Men and women make jokes about our sensitivity regarding body image. Do I look fat in this? However, body image is a serious issue. On the far end of this continuum this issue may lead to eating disorders and depression. Eating Disorders affect  millions of people, are the most common of mental disorders among women and girls, are often chronic, associated with limited functioning in everyday life, suicidal thoughts, may result in severe medical problems, and even death (Seligman, 333).

Unfortunately, less than one third of people who live with an eating disorder ever enter into treatment (Seligman, 341).

Cognitive-Behavioral Therapy is better than no treatment, medication alone, and other forms of therapy for Eating Disorders (Seligman, 341). Changes in thinking, identifying triggers, and working with a therapist who cares and can listen works not just to manage symptoms but to get to the root of the problems underlying the cycle. Body image is often a huge component. Often a nutritionist can be a helpful member of the team and consulting with a doctor for medical examination and treatment is a must. Although, some people do not ever live completely free of the symptoms, many do. They learn to function and enjoy their lives more fully. A therapist can help to deal with the stress of living with the disorder as well as to tackle the underlying issues and changes in thinking and behavior that need to occur to live free of the disorder.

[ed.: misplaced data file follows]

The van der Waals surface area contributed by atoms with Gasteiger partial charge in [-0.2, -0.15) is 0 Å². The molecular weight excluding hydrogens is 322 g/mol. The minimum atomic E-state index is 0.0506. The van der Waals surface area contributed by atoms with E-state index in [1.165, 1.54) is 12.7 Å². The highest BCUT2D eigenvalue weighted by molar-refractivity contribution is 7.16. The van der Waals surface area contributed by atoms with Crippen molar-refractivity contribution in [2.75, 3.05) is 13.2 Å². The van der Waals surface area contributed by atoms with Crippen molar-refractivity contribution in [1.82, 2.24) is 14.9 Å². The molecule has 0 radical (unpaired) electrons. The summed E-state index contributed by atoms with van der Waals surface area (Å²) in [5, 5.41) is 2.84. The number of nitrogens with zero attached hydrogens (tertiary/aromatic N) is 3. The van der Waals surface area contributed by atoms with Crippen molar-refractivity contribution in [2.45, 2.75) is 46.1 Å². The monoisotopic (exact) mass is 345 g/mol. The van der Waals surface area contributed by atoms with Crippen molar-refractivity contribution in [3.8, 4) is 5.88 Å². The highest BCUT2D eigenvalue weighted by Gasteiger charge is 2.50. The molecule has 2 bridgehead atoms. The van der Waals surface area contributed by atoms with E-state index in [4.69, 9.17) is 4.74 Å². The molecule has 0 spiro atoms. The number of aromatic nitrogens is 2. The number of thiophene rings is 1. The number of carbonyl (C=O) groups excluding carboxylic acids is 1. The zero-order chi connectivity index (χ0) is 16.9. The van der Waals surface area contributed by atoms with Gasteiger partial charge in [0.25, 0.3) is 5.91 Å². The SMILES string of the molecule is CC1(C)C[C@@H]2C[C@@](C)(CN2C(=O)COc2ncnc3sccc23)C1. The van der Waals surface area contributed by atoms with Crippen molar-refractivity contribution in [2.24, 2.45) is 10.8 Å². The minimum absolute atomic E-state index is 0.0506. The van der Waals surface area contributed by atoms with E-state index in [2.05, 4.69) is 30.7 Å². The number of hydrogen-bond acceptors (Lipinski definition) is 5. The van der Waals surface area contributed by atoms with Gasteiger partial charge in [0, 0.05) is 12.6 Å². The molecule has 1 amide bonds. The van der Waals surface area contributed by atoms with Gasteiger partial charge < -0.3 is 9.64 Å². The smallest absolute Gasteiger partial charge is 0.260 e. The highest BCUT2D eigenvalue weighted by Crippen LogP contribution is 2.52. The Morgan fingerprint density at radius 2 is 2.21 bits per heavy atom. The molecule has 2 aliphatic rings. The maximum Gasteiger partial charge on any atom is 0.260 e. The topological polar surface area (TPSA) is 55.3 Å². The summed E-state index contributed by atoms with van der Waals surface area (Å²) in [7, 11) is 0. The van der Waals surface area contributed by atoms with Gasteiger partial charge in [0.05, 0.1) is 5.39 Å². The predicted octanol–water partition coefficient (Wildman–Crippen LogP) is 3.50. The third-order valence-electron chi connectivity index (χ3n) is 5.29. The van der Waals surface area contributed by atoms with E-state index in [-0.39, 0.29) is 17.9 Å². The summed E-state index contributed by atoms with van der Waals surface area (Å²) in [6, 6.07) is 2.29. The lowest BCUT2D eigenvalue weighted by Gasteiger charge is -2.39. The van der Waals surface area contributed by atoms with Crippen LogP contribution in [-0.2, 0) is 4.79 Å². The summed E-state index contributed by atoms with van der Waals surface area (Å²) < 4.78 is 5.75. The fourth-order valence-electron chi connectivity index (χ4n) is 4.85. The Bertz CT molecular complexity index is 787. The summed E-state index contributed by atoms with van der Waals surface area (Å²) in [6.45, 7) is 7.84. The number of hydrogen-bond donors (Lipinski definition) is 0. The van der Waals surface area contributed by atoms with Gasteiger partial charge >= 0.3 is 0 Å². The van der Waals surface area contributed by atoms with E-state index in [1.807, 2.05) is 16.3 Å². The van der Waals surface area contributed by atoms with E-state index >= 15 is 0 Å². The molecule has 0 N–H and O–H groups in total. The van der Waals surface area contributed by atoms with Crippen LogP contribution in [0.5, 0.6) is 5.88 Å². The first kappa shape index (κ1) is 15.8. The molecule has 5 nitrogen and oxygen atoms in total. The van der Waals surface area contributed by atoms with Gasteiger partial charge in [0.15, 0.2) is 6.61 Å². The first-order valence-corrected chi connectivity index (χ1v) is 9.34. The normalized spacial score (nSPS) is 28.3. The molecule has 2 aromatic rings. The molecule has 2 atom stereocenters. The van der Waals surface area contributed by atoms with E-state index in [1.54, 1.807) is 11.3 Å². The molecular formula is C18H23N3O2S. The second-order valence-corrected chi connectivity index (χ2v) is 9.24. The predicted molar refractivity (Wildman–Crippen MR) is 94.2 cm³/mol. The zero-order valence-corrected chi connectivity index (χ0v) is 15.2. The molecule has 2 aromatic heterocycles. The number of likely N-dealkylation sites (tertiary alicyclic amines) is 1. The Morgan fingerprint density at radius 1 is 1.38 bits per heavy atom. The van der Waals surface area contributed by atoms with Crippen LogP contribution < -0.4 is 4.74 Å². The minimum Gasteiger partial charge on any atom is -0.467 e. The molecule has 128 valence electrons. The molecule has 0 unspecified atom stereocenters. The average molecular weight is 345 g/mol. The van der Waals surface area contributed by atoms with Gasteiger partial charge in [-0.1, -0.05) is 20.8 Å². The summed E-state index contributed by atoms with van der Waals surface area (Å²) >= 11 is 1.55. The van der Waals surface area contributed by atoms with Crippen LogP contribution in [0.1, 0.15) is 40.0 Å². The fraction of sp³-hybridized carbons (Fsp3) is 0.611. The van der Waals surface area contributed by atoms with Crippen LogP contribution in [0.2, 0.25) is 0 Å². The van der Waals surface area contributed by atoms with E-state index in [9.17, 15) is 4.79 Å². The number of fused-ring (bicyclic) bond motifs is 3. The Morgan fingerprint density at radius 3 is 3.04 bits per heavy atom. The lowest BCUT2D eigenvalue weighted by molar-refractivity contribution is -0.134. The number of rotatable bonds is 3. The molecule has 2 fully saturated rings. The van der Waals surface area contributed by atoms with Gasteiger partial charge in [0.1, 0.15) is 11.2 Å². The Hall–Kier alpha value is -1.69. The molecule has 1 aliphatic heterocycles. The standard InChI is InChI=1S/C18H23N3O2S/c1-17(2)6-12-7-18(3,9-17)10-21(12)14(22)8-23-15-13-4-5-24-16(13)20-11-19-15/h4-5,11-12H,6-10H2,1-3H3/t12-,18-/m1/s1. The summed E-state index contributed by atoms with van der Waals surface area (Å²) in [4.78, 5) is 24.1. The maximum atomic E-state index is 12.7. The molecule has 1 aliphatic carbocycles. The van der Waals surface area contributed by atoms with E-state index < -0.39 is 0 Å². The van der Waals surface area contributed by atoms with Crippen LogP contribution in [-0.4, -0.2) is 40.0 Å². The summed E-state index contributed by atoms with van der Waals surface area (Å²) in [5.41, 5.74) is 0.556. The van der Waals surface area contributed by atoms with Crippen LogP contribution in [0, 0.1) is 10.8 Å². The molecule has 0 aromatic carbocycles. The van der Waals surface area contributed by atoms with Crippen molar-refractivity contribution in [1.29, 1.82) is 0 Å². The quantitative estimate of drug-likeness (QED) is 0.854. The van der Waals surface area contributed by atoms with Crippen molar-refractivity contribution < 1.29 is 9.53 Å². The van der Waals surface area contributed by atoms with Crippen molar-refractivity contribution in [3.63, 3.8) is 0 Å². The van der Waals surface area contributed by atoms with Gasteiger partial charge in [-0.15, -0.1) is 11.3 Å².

The first step is to come out of the denial. A friend or family member can have a huge impact on a person taking that first step. A healthy community encourages one another and the relationships among our friends, family, and neighbors are essential to the healing that takes place (Crabb, xii). Be a friend. Be a listener. Be understanding. Show respect. Hold up and bear the weight of others weaknesses where you can and you will experience so much joy in being a part of the process of connecting and healing!

Someone also made a spoof of how men all think they are good looking. Now though it is funny, men also struggle with body image and it is no joke. The female to male difference in prevalence is about three to one. Body image concerns have increased dramatically over the last three decades for men also.

Crabb, Larry. (1997). Connecting. Nashville, TN: Word Publishing.

Seligman, Linda & Reichenberg, Lourie W. (2007). Selecting Effective Treatments, Third Edition. San Francisco, CA: John Wiley and Sons, Inc.

Rachel Hofer